The Question of Gay Marriage is a Question of Equal Rights and Homosexuals should have the same marriage benefits and privileges as Heterosexuals.
This argument is simply confused. Both gays and straights and bisexual or whatever other orientation or people group all have the right to contract a marriage with a person of the opposite sex. There is simply no discrimination here. To ask for the right to contract marriage to one of the same sex as one’s own is not to ask for the same right to marry the opposite sex, or an equal application of the right to marry a person of the opposite sex to homosexuals, but to ask for a completely new and different right altogether, a right which has been demonstrated to contradict the very meaning of marriage itself. I’ve elaborated on this at some length here.
Secondly with regards to financial and material benefits, marriage is not an institution or means to the ends of getting financial or material benefits, but has its own meaning and purpose. Whatever tax benefits or material or economic benefits or privileges are given to married couple is given to them precisely as married couples participating in the social ends of marriage, in a bid to promote or aid the institutional purpose of marriage. There is simply no point in giving these same benefits to promote the social ends of marriage to those who by definition cannot participate in the social ends of marriage.
It is no more discrimination for the government to give the financial and material benefits only to married couples in aid of the social ends of marriage than it is discrimination for the government to give financial or material aid only to those below a certain level of income or those with disability in aid of charity or easing the burden of the poor. It makes no sense for the rich to argue that it is unfair that they don’t receive these financial benefits when those benefits are given for ends and purposes for which the rich do not meet, e.g. being poor and in need of aid, likewise it makes no sense for homosexual couples to say that it is discriminatory for married couples to receive financial benefits when those benefits are given to married couples for ends and purpose which gay couples precisely do not participate.
Gay Couples Should Have the Right to Adopt and therefore should have their status as a family recognised by being allowed to Marry.
Actually no one has the right to adopt children. The needs of the children always takes precedence over the needs, desires or “rights” of the adopter. No one may demand to adopt a child by virtue of some right, but the adopter necessary needs to met certain criteria to be legible for adoption.
Also, marriage does not exist simply to allow adopters to become a “family”. It is simply a matter of indifference to marriage that a couple of people are raising a child, or at least, it is not the purpose of marriage to go round instituting unions for the purpose of creating a family just for the raising of adopted children. The ends of marriage, to repeat again, is to unite the sexual act with its procreative significance, and the mere fact that two or three or more celibate people are rising a child together does not in the least serve as a reason for creating a social union binding all of them together than does the mere fact that two sexually active same-sex couple cooperate in rising a child together serve as a reason for instituting a social union for them.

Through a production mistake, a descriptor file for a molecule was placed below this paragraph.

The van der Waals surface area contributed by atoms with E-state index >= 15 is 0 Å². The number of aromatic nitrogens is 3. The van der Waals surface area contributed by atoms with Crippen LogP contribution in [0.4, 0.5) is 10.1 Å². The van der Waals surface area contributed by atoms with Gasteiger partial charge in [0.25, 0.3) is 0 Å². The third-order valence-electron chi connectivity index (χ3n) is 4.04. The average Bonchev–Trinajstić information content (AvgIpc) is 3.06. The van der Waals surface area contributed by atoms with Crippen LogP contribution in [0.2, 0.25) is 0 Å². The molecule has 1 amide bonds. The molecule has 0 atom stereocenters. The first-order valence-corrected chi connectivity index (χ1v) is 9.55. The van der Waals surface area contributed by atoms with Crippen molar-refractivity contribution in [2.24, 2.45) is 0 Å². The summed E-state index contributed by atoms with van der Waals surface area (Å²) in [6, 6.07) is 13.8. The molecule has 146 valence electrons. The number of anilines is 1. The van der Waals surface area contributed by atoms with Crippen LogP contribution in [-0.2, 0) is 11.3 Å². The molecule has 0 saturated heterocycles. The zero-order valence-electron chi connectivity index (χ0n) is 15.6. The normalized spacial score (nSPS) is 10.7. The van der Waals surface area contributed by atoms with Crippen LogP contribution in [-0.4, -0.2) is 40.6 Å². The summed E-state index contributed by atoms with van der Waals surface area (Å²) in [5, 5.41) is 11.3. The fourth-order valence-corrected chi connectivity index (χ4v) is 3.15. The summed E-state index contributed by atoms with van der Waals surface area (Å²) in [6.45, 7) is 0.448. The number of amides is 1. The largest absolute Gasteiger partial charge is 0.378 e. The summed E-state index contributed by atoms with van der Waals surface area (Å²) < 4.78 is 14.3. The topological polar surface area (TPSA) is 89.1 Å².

If anything there are strong presumptive reasons that only heterosexual married couples should have priority for adoption, those being that the such a family is by definition directed and geared towards the integration of the significance of sexual eros and child raising, and although given the tragedy of the absence and death of the adopted children’s own parents deprives them of the context of their parent’s eros for each other which creates a natural home and validation of the value of their particular physical being, yet it is important that they are raised in precisely in such a home whereby this social truth and value continues to be maintained and upheld.
Is there any grounds for the “slippery slope” claim that gay marriage will lead to polygamy, incest, pederasty, etc?
I think we have to distinguish two types of arguments with regards such “slippery slope” arguments concerning the legalisation of gay marriage. One is simply an empirical question. Do societies who adopt gay marriage as a matter of empirical fact lead to the legalisation of polygamy. This is an empirical question, which we can only determine by looking at how as a matter of fact has such societies turn out. (It is interesting to note that even as the US Supreme Court debates the gay marriage question, a prominent liberal paper has come right out to argue precisely for polygamy. Also, some local Singaporeans have started seriously considering and advocating the practice.)